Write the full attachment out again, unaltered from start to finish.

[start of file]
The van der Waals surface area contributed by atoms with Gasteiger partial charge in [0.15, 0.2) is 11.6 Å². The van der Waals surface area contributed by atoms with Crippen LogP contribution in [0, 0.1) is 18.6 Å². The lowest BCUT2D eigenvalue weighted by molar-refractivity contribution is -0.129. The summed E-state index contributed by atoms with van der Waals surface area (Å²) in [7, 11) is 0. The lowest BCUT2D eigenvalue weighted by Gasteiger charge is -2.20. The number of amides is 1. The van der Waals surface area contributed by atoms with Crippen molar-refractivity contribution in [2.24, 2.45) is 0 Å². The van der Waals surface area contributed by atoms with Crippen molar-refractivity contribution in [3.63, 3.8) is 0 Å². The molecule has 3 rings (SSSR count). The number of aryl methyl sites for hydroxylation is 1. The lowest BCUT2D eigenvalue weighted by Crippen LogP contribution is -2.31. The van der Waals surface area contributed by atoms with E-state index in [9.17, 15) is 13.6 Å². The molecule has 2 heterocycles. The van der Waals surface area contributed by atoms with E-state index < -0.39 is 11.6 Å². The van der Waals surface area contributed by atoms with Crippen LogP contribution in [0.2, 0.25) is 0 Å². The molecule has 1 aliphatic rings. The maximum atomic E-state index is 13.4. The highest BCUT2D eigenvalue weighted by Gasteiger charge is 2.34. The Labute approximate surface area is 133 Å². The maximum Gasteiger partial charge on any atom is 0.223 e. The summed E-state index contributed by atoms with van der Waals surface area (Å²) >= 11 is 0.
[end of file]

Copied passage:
The van der Waals surface area contributed by atoms with Gasteiger partial charge in [0.15, 0.2) is 11.6 Å². The van der Waals surface area contributed by atoms with Crippen LogP contribution in [0, 0.1) is 18.6 Å². The lowest BCUT2D eigenvalue weighted by molar-refractivity contribution is -0.129. The summed E-state index contributed by atoms with van der Waals surface area (Å²) in [7, 11) is 0. The lowest BCUT2D eigenvalue weighted by Gasteiger charge is -2.20. The number of amides is 1. The van der Waals surface area contributed by atoms with Crippen molar-refractivity contribution in [2.24, 2.45) is 0 Å². The van der Waals surface area contributed by atoms with Crippen molar-refractivity contribution in [3.63, 3.8) is 0 Å². The molecule has 3 rings (SSSR count). The number of aryl methyl sites for hydroxylation is 1. The lowest BCUT2D eigenvalue weighted by Crippen LogP contribution is -2.31. The van der Waals surface area contributed by atoms with E-state index in [9.17, 15) is 13.6 Å². The molecule has 2 heterocycles. The van der Waals surface area contributed by atoms with E-state index < -0.39 is 11.6 Å². The van der Waals surface area contributed by atoms with Crippen LogP contribution in [0.2, 0.25) is 0 Å². The molecule has 1 aliphatic rings. The maximum atomic E-state index is 13.4. The highest BCUT2D eigenvalue weighted by Gasteiger charge is 2.34. The Labute approximate surface area is 133 Å². The maximum Gasteiger partial charge on any atom is 0.223 e. The summed E-state index contributed by atoms with van der Waals surface area (Å²) >= 11 is 0.